Retail round up The Sunday papers
TGI Friday's plans £70m UK investment, LK Bennett looks for new CEO, Greencore mulls bid for Uniq, Marks & Spencer gets set to go Dutch, Kate and Wills effect produces cucumber spike, Travelodge expands in Spain as holidaymakers cut their budgets, Monsoon founder bags £16m after fashion chain defies downturn, Tesco protesters charged after second night of violence in Bristol, Billions at stake in a giant VAT takeaway, Melabelle fashion label has designs on global expansion.
The US owner of TGI Friday's, the American-themed restaurant group, is to invest £70m in the UK over the next four years in a move that could create as many as 5,000 jobs. Carlson, the leisure and travel conglomerate which owns the chain, is to plough the money into its British operations to expand the number of sites and further revive the brand. News of the investment comes as the restaurant celebrates its 25th birthday in the UK, and a year after Carlson moved to take full control of the UK business. Karen Forrester, UK managing director, told The Sunday Telegraph that the company's "plans are for growth".
LK Bennett, the upmarket women's retailer, is looking for a new chief executive a year after parting company with Margaret McDonald, the previous holder of the role. The company, owned by private equity firm Phoenix Equity Partners and Robert Bensoussan, has hired Odgers Berndston to find the right candidate. Ms McDonald stepped down from the post in April 2010, after 18 months at the helm, remaining as an adviser until she took up her new post at the helm of Coast, the rival women's retail chain owned by Aurora Fashions. Since then, Mr Bensoussan, the former boss of Jimmy Choo and founder of Sirius Private Equity, has run the company as executive chairman.
Greencore, the Irish food group that earlier this year failed in its efforts to merge with Northern Foods, is studying a potential bid for embattled rival Uniq. The Dublin-based company is working with advisers at Barclays Capital to examine a possible acquisition of all or part of Uniq in a deal that would probably value the food group at close to £100m. The bank is working with the Irish company on a range of consolidation options.
The Independent on Sunday
Marks & Spencer is looking to the Netherlands for the next step in its European expansion plan. The FTSE 100 retailer's property team has been looking at cities including Rotterdam and The Hague. Marc Bolland (above), the chief executive of Marks & Spencer, is from the Netherlands, and moved to the UK in 2006 when he joined Morrisons, the supermarket chain. If a store is secured in the Netherlands the expansion will run alongside the high street retailer's plans in France.
Cucumbers, cake tins and Union flag napkins were flying off the shelves in the final days of the lead-up to the royal wedding last Friday. The last-minute purchases were a welcome boost to retailers who have been suffering from shoppers holding back since Christmas. Home cooking appeared to be the order of the day as companies reported customers planning sandwich-making and cake-baking as part of the festivities. Waitrose saw cucumber sales rocket 50 per cent on the same time last year – the key ingredient in cucumber sandwiches.
Budget hotel chain Travelodge and its property partner Citygrove have secured funding to kick off its expansion plans across Spain. London-based developer Citygrove has finance for hotels in Barcelona and Valencia and is in talks for a third in Seville. Travelodge, which already has three hotels in Spain, plans 50 more over the next 10 years to take advantage of hotel guests trading downwards since the credit crunch. Paul Harvey, Travelodge's managing director, international and development, said: "Our existing three hotels have been trading well. When a country has economic concerns it is the time consumers choose a low-cost model."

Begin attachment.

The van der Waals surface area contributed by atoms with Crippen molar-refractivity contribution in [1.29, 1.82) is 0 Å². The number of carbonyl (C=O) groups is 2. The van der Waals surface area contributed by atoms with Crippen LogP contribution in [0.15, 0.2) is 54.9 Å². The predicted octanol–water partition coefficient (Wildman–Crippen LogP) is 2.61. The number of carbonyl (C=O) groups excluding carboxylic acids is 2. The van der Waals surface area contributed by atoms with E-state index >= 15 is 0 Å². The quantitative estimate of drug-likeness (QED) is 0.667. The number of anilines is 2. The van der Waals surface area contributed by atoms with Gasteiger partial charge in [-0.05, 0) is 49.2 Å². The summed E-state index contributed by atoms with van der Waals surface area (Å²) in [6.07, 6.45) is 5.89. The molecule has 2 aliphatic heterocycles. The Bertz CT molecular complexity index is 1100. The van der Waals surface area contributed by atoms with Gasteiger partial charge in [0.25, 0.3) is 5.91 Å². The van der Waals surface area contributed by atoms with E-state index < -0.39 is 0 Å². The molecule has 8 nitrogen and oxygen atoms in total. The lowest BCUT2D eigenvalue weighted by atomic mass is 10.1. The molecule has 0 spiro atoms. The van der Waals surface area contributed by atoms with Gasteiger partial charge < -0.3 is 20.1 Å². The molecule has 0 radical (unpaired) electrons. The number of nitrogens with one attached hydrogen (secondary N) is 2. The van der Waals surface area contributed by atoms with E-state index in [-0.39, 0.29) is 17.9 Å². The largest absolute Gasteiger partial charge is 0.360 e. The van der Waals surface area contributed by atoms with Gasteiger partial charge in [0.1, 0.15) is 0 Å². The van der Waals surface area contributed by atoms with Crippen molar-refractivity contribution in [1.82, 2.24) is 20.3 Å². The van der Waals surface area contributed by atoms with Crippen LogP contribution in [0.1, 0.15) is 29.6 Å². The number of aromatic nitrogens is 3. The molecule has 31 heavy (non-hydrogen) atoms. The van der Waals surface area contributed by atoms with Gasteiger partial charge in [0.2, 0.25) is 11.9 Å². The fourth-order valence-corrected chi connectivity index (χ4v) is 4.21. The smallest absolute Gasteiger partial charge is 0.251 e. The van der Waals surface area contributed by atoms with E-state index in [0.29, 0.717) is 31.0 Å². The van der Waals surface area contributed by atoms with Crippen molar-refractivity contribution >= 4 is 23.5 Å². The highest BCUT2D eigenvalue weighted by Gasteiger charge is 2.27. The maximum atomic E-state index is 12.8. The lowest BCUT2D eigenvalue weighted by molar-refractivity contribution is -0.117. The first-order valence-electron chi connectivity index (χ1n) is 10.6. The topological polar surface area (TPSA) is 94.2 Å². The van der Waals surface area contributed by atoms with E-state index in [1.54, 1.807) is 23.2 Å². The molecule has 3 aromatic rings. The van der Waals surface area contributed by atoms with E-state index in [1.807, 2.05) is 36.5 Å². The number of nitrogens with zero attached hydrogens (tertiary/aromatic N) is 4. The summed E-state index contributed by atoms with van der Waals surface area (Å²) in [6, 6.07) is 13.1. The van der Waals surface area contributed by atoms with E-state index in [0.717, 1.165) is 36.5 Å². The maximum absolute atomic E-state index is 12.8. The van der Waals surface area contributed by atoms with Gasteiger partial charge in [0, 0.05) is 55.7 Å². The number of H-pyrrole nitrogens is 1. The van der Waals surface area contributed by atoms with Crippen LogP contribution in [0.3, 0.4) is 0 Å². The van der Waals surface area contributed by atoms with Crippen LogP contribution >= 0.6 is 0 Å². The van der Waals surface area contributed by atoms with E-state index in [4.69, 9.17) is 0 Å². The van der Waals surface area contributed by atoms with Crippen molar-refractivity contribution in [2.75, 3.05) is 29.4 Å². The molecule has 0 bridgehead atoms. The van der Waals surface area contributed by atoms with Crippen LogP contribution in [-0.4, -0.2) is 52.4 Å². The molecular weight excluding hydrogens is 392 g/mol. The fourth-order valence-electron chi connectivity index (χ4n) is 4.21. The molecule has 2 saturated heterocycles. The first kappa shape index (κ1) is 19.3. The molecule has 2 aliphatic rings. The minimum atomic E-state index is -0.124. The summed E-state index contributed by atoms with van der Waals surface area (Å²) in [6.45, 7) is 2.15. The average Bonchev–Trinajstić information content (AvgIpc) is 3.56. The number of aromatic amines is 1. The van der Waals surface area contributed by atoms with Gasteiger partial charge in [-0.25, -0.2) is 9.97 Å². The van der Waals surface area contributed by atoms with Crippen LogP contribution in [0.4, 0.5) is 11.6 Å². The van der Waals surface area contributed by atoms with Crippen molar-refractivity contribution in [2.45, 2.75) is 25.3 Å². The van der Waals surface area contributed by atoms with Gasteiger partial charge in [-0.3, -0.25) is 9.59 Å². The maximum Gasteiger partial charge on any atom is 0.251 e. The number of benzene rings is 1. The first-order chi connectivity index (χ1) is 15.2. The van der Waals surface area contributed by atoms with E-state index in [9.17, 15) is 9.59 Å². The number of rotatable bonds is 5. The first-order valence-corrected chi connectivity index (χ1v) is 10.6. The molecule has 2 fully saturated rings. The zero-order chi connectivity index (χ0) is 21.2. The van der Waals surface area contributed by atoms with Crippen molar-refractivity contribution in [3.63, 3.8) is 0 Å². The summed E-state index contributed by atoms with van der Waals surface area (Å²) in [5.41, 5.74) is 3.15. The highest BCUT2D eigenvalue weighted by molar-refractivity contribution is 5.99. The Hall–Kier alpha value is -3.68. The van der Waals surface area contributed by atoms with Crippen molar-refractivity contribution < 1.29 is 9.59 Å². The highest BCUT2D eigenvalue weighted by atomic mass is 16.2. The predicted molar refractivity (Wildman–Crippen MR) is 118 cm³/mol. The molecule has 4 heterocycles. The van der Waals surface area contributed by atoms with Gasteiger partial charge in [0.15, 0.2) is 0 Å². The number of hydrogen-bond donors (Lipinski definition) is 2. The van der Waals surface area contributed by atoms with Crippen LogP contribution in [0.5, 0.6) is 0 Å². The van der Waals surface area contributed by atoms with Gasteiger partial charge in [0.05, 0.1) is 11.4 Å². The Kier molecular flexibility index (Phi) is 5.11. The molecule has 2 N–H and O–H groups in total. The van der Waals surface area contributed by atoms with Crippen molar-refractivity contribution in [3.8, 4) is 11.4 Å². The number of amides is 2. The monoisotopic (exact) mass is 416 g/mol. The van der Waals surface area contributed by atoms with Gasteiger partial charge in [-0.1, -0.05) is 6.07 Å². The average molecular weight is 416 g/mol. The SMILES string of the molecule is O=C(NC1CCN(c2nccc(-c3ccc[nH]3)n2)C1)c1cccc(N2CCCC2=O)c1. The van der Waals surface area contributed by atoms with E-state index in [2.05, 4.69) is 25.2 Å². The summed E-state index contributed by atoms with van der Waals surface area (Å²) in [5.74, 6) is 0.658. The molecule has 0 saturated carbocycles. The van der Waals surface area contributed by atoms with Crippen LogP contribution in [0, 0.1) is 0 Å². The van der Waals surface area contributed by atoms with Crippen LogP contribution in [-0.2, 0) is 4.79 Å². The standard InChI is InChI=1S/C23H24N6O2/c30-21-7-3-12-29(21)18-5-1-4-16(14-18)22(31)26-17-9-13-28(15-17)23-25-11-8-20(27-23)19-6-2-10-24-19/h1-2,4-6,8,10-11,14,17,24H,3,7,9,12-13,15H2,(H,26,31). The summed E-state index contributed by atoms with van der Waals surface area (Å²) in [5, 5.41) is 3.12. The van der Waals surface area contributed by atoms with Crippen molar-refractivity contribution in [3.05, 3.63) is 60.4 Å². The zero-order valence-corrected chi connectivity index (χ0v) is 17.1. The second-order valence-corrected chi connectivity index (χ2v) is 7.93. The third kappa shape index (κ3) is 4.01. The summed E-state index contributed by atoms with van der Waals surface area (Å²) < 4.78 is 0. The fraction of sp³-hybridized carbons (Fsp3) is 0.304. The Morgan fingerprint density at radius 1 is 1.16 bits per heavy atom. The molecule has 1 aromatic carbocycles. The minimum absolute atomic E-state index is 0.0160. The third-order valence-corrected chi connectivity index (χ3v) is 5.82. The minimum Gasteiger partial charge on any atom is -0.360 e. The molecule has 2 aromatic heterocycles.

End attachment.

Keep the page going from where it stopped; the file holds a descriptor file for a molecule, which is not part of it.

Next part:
The founder of boho-chic fashion chain Monsoon, Peter Simon, has paid himself a bumper £16.4m dividend after the retailer defied the high street downturn to report a sharp rise in profits. The fashion group, which also owns the Accessorize chain, is one of the UK's biggest privately owned retailers with sales of close to £650m last year. The dividend was higher than the £14.7m Simon collected last year and comes after profits before one-off financial charges more than doubled to £84.3m in the year to 28 August 2010.
Two people have been charged following a second round of violent protests against the opening of a Tesco shop in Bristol. Stephen Carroll, 32, was charged with assaulting a police officer and criminal damage. A 17-year-old, who cannot be named, is accused of violent disorder and theft. The two were among 30 people detained after violence in the Stokes Croft area of the city saw officers and protesters injured early on Friday. A further 13 men and two women remain in custody, while 12 men have been released on bail pending further inquiries, police said.
Mail on Sunday
Britain's biggest fast food retailers and sandwich chains are poised to launch claims for tax refunds that could run into billions of pounds. Starbucks, Pret A Manger and McDonald’s are just some of the companies that could be affected by a recent European Court of Justice ruling, which states VAT should not be paid on food sold for immediate consumption, whether or not it is eaten inside or outside the outlet. Until now, customers buying a sandwich, for example, have always been asked whether they are eating it in the shop or taking it away.
Independent fashion label Melabelle has launched its own website and is preparing to canvass possible investors for funds to facilitate overseas expansion. The brand, which aims to compete for customers with premium labels such as Jigsaw and Toast, was established last year by designer Bella Cager.
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